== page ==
Though well-intentioned, the ‘Back to School’ initiative should be improved to address criticism regarding its inflexibility and high-handedness, emphasising the necessity to enhance transparency and accountability in policy formulation to avoid authoritarian measures that can discourage participation.
A comprehensive reassessment of the subsidy structures is urgent to evaluate the financial sustainability of Kudumbashree enterprises like Janakeeya Hotels, and alternative funding sources should be explored to ensure these enterprises’ financial viability.
Kudumbashree has had a significant impact on women’s empowerment in Kerala. Nevertheless, there are still several systemic and social issues. The initiative’s full potential, which goes beyond economic upliftment to include the development of a more fair societal paradigm, must be realised by addressing these obstacles with nuanced and practical tactics.
1 As defined by Putnam (1993: 35-48), “Social capital refers to features of social organisation, such as networks, norms, and trust that facilitate coordination and cooperation for mutual benefit.”
2 In response to a Supreme Court case filed by women’s groups demanding the right to visit the Sabarimala temple, a group of female devotees of the Hindu deity Ayyappan started the “Ready To Wait” campaign in September of 2016. The campaigners asserted their willingness to respect the traditions regarding entry to the Sabarimala temple.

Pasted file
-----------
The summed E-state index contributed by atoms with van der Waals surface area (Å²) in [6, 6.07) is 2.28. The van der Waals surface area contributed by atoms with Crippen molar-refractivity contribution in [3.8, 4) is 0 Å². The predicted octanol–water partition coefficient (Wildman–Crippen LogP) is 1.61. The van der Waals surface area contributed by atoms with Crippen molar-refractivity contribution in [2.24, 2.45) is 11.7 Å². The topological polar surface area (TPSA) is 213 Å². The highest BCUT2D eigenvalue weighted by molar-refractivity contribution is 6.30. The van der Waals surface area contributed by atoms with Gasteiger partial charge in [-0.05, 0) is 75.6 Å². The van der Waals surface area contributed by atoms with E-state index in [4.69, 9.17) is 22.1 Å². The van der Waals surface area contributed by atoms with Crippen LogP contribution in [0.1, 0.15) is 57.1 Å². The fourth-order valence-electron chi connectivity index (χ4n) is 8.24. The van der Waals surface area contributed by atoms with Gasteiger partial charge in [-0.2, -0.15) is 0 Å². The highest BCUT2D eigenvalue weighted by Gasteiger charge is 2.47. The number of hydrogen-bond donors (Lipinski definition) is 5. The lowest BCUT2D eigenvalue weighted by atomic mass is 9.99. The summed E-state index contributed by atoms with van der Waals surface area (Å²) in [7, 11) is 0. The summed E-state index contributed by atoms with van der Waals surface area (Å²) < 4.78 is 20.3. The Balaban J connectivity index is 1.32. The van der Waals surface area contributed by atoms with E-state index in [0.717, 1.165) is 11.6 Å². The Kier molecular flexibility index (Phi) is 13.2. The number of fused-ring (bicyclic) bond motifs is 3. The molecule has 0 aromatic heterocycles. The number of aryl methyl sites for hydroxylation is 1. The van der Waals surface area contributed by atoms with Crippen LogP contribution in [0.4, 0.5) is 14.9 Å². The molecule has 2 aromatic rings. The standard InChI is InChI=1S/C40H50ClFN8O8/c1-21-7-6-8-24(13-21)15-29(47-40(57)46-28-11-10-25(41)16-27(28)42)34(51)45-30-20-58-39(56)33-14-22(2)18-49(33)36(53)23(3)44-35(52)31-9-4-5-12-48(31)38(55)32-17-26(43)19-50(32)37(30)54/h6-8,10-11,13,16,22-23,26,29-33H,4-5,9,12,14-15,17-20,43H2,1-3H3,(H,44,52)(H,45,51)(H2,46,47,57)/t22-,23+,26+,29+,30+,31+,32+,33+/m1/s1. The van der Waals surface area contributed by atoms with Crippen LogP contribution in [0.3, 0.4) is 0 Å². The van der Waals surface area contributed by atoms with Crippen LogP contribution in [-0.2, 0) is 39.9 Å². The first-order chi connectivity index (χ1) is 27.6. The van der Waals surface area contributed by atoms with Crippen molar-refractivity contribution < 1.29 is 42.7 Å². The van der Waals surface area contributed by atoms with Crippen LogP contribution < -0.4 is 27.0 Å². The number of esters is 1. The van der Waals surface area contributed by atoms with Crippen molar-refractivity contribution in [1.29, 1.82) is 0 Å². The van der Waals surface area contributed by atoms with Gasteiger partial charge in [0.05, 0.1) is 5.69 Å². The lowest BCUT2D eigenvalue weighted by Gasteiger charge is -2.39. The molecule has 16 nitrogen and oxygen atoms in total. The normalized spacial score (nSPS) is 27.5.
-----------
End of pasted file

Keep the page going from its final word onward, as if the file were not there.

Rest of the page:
3 It is related to equality of opportunity which can be quantified in terms of earnings, money, or social status and can also be interpreted to include other aspects of well-being including education and health.
Author Bio: Sandra Sreekumar (she/they) is a BTech Computer Science Graduate with three years of work experience. In the pursuit of exploring her other interests, she is now pursuing the Young India Fellowship at Ashoka University. Her major interest areas are Gender and Sexuality. Alongside, she harbours a keen passion for both music and fashion.
Sandra is a fellow of Ashoka University’s Young India Fellowship. As a requirement of the fellowship, fellows closely collaborate with an organisation for 8 months through the Experiential Learning Module. During this time, they gain hands-on experience and actively contribute to the organisation’s project requirements. At SPRF, Sandra and other fellows are engaged in three research projects focusing on Climate Resilience, Governance, and Grassroots Women’s Leadership.